They sculpt soundscapes that feel like going for a long walk through enchanted forests. Music that’s raw and rigid in spontaneous conceptualisation, clear and precise in vision and execution, but free and loose enough to not be burdened by perfectionism. Never the same twice, even if it is. Kikagaku Moyo makes you feel like you are completely in the moment, absorbed in reality, but at the same time somewhere else completely, surfing wormholes through doors to new dimensions.
Songs rock-and-roll like a rattlin’ runaway boxcar. They slice together, moulding and morphing into each other, each flowing in-and-out of the next.
It’s clear why GQ called them The Best Dressed Band in The World: Kikagaku Moyo collectively share a wardrobe that Austin Powers would be proud of, and Boy Howdy! Look at them move. From the front row, they shine like a holographic aperture to the mystery of the universe: Mystic Mutants From The Sonic Dimension.
Their guitars have wider lexicons than Stephen Hawking. They’re entertaining a dialogue with The Matrix; they’re the cheat code for an illusionary world confining us to its strict and rigid rules, systems and structure. We can rewrite the programming of our heritage. We are The One.
They shimmy through ‘Smoke and Mirrors’ then ‘Streets of Calcutta’ prompting Tomo to thrust demented jabs with his guitar at the ground. Kotsu’s tall frame and bare feet are lurking back of the stage; his long, thin hair flows over his nipples and bounces nonchalantly on his GuruGuru t-shirt, bopping his head to the groovy funk of his own bass lines.
Then, Dauod flicks off his old moccasin boots, leaping photogenically across the stage in his pearl-coloured skin-tight jeans with scattered white spiraling patterns, his hair stuck to his face with sweat, black stone necklace bouncing outta his chest like a cartoon heart, bracelets jangling while he holds his guitar like a shield, welding the space in front of him as the band close out their sixty-minute set with an extended instrumental jam of ‘Gatherings’ that creates so much sonic sensation The Tivoli is orbiting the atmosphere and we’re surfing wormholes through corridors of cosmic mystery, rupturing the fabric of consciousness.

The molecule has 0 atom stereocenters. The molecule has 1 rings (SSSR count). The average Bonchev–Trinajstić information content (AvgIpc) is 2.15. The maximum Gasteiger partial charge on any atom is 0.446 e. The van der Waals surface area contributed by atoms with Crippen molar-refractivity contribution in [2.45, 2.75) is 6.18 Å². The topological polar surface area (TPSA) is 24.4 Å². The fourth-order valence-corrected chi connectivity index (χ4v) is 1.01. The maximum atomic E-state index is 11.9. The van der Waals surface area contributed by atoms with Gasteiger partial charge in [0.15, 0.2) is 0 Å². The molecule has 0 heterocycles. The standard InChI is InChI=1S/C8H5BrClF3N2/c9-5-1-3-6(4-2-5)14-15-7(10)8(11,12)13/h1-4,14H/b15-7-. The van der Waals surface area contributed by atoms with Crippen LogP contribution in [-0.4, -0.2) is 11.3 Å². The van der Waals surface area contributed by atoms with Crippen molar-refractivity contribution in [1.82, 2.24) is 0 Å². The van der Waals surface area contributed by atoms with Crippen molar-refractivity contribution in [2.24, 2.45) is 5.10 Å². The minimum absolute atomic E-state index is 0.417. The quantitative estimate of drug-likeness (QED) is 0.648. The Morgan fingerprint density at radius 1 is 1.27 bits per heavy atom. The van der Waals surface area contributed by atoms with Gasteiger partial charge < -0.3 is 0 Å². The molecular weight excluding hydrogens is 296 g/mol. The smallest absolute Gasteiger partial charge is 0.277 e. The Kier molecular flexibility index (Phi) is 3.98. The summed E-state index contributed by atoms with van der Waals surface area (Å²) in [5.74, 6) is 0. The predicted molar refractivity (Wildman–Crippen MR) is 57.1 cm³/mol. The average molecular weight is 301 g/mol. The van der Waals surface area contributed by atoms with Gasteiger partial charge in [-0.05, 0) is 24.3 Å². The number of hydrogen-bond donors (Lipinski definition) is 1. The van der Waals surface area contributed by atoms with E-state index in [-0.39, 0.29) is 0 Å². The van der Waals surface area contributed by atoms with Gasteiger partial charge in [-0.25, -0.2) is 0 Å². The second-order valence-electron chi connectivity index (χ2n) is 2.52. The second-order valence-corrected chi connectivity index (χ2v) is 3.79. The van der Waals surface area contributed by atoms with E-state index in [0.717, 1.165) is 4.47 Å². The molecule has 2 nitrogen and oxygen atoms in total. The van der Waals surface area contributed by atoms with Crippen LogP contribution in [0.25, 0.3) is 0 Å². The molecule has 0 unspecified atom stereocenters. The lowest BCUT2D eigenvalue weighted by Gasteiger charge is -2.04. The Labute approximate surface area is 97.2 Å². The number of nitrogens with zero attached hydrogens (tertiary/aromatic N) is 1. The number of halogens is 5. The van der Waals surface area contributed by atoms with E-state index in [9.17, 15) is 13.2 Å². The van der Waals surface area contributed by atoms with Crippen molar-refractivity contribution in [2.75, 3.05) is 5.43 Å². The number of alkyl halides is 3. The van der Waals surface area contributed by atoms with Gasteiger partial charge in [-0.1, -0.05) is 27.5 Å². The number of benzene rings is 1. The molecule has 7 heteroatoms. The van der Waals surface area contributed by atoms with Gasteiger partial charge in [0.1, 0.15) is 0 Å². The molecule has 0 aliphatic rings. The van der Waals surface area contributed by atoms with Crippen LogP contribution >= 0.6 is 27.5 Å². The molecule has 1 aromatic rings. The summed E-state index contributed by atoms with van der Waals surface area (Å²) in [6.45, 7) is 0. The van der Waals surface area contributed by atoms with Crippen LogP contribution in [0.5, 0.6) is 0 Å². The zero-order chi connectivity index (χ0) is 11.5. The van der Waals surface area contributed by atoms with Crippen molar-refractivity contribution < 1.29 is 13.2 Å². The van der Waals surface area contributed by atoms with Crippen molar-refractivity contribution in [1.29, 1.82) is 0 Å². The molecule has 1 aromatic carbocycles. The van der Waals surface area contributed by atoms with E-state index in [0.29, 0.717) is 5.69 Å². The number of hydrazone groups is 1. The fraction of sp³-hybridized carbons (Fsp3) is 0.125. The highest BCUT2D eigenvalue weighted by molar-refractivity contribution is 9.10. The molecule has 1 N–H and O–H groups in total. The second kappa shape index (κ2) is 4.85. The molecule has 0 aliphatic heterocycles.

The venue clears out. I wait around to see Go, but he is elusive.
On the street, everything is illuminated under the snowglobe of the universe: people hanging Kikagaku Moyo merch off their shoulders or carrying GuruGuru Brain records under their arms.
Tonight, forever, now -- The Tivoli, Kikagaku Moyo, these people I don’t know smoking cigarettes under street lamps -- this is all that exists in the universe. All of it is foreign, but it’s home. All any of us are doing is floating weightless in mid-air.
I’ll try to remember this feeling on the warehouse floor tomorrow.
is a no one from the dregs of gonzo rock n' roll. A lousy beatnik lost in the dim lit autobiographical alleyways of creative non fiction and narrative based new journalism. He writes pop journalism, travel journalism, music criticism and creative non-fiction with a potent combination of sensorial force, vivid language, philosophical meandering and gonzo poetry in an inimitable style.
His fiction, non fiction, journalism and music criticism and commentary have been published across a number of publications; and his short stories have been rejected by numerous acclaimed literary journals.
Everett True once said he could be Lester Bangs incarnate.